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War & MP3s: Rare Earth Elements

Today’s post comes from Imogen Reed, freelance writer and wannabe rockstar.

China is at risk of sparking a trade war over unsanctioned restrictions of exports of a number of rare metals. These materials, commonly known as rare earth elements, are used in the manufacture of myriad different products including iPods, iPhones, plasma TVs, night vision goggles, Blackberries and hybrid car batteries. In addition, they are also required for the production of military equipment such as laser-guided smart bombs and heat shielding.

Back Story

The first indication of China starting to hold back on its obligations was in September 2010 when the uneasy sense of antagonism existing between China and Japan was flared up once again by a boat collision around the disputed territories of the Senkaku Islands and the subsequent detention of a Chinese fishing trawler captain by the Japanese coast guard.

China’s ban on the export of rare earth metals to Japan may or may not have been a direct reaction to this incident, but the timing was too coincidental to not look suspicious. Of course, China denied that such a restriction had been implemented, but then the Chinese government does expect its citizens to accept official statements as indisputable facts and presumes the rest of the world will follow that same logic.

Mining Monopoly

It’s now apparent that China’s export quotas and the duties that must be paid on them are designed to give an advantage to its domestic industry over international competition, which is a violation of international trade rules. Countries in the West are forced to pay excessive amounts for a supply of the minerals that barely meets demand.

Although deposits of the metals also exist elsewhere in the world, the deposits are often tainted by radioactive metals formed under similar conditions. China, never being a nation to let danger to human life stand in the way of industrial progress, began large scale mining in earth mineral-rich areas in the early 2000s, thus cornering the market on their refinement.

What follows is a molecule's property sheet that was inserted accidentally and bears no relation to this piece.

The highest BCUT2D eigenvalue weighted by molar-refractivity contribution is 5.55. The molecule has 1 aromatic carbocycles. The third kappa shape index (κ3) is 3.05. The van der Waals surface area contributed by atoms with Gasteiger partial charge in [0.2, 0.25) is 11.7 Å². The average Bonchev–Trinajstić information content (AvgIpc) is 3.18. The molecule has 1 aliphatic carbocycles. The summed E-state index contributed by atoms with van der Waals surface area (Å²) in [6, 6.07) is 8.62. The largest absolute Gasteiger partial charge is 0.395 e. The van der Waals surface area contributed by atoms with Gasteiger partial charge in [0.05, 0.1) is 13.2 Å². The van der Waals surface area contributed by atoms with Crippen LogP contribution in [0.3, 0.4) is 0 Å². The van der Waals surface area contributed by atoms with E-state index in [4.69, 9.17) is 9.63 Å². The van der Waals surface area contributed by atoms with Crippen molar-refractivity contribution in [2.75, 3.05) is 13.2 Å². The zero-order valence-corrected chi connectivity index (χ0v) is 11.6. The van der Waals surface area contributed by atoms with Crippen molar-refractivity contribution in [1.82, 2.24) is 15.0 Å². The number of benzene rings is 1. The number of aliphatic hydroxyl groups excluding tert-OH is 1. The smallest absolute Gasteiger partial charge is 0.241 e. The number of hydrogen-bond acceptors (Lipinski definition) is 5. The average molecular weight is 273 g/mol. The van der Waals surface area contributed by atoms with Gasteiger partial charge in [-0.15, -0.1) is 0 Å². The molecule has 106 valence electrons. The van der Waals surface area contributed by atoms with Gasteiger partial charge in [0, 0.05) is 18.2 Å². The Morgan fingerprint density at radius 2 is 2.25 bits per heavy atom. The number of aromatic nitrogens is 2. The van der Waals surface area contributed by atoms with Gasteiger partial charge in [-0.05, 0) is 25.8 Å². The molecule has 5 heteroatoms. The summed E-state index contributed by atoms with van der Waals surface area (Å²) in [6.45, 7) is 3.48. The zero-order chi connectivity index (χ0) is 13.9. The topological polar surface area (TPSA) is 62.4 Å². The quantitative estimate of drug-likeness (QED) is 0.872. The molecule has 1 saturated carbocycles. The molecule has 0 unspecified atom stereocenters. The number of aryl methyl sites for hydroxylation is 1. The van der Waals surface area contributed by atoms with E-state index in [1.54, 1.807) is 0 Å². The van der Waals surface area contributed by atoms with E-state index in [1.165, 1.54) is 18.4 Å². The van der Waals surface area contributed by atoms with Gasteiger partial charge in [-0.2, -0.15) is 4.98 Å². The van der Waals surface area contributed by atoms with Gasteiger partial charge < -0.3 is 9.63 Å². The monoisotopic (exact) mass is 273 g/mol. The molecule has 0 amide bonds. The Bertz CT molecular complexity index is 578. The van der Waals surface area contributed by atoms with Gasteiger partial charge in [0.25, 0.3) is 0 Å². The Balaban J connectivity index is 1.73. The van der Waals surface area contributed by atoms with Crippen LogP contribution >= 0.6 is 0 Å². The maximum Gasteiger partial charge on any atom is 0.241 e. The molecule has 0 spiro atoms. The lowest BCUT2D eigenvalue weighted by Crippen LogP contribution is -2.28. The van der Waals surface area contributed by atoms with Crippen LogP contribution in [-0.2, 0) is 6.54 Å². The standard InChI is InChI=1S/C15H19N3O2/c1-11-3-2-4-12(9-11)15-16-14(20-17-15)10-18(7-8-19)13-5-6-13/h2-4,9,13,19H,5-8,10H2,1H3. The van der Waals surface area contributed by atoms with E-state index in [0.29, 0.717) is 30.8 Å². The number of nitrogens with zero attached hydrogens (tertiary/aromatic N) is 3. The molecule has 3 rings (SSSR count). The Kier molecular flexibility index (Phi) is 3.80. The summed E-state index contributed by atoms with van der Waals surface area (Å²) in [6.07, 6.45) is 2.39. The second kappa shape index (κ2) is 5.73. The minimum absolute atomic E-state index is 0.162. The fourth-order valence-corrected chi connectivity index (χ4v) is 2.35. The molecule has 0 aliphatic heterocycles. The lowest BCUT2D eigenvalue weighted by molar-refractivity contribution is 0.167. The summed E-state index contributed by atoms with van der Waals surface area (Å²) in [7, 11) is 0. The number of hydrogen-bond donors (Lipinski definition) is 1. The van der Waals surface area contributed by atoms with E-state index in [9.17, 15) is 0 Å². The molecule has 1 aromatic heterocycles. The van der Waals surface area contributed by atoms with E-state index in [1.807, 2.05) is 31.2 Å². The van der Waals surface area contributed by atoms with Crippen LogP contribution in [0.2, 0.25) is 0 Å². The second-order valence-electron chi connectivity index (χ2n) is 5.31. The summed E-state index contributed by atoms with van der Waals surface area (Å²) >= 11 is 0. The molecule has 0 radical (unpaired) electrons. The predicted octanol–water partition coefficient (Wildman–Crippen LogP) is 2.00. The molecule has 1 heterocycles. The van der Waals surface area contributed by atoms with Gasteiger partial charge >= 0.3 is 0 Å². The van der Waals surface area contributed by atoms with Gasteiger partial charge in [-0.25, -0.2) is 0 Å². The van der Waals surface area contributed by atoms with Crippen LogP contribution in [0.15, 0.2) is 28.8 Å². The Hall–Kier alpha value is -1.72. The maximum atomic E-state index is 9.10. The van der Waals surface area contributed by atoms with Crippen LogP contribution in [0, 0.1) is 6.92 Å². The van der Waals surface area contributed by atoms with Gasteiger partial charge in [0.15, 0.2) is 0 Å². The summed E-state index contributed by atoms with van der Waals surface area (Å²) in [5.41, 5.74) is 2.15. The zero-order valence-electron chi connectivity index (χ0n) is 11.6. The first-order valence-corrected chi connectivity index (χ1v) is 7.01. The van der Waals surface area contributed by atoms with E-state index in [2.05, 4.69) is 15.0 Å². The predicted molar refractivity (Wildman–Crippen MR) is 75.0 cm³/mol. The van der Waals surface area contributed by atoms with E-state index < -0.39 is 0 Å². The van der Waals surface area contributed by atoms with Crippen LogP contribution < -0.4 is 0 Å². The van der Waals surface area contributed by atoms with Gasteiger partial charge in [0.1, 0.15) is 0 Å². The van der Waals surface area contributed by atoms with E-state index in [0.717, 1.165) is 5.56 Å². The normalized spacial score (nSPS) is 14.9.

The Obama administration has now lodged a joint formal complaint with the World Trade Organization along with Japan and the European Union.  The responding statement from China’s Ministry of Commerce declared it has “no intention of protecting domestic industries by distorting its foreign trade.” But of course, nobody was really holding out for an admission of guilt.

Periodical Importance

The more technical name for rare earth elements are lanthanide metals. This series of elements are one of the two rows on the periodic table that break out of the transitional metal block. They’re the ones you always ignored in chemistry class because they were never mentioned and didn’t seem to fit in with anything. The two elements above in the block, scandium and yttrium, are also classed as rare earth metals due to the close similarities in properties.

Compounds of the elements are phosphorescent, meaning they give off colored luminescence, making them perfect for compiling the pictures in TV screens. Their magnetic properties, combined with relatively light weight, also make them ideal for computer disc drives and electronic devices like iPods and mobile phones.

Fallout

If the restrictions of rare earth metal exports remain unchecked. It will doubtlessly have knock-on effects for the cost of any shipments that make it through. Certainly, nobody is going to cry a river for Apple executives forced to shell out over the odds for the raw materials required for their designer products, as they have enough money for all the big houses, expensive cars and Mediterranean cruise deals their steam-pressed hearts desire. However, it’s more than likely that the increased expenditure will be passed on to the people wanting to adorn their lives with sleek shininess, meaning the retail prices of the goods could skyrocket without warning, possibly pricing the items out of the reach of ordinary consumers.

A further issue is that due to the use of the metals in military hardware, they can be classified as a strategic resource, like oil was in the 1910s and ‘20s, and uranium in the ‘40s and ‘50s. In doing so, the government can invoke the Defense Production Act, meaning that all imported quotas of rare earth metals can be prioritized for the requirements of national defense. Subsequently, any leftovers will end up scarce and pricey, so it follows that any items made using them will end up even more prohibitively expensive.

If for some reason you don’t already own an iPod, you might want to look into getting one fairly quick. Who knows how much longer you’ll be able to afford it?

Interested in more? Here’s an article from treehugger.com on the subject.

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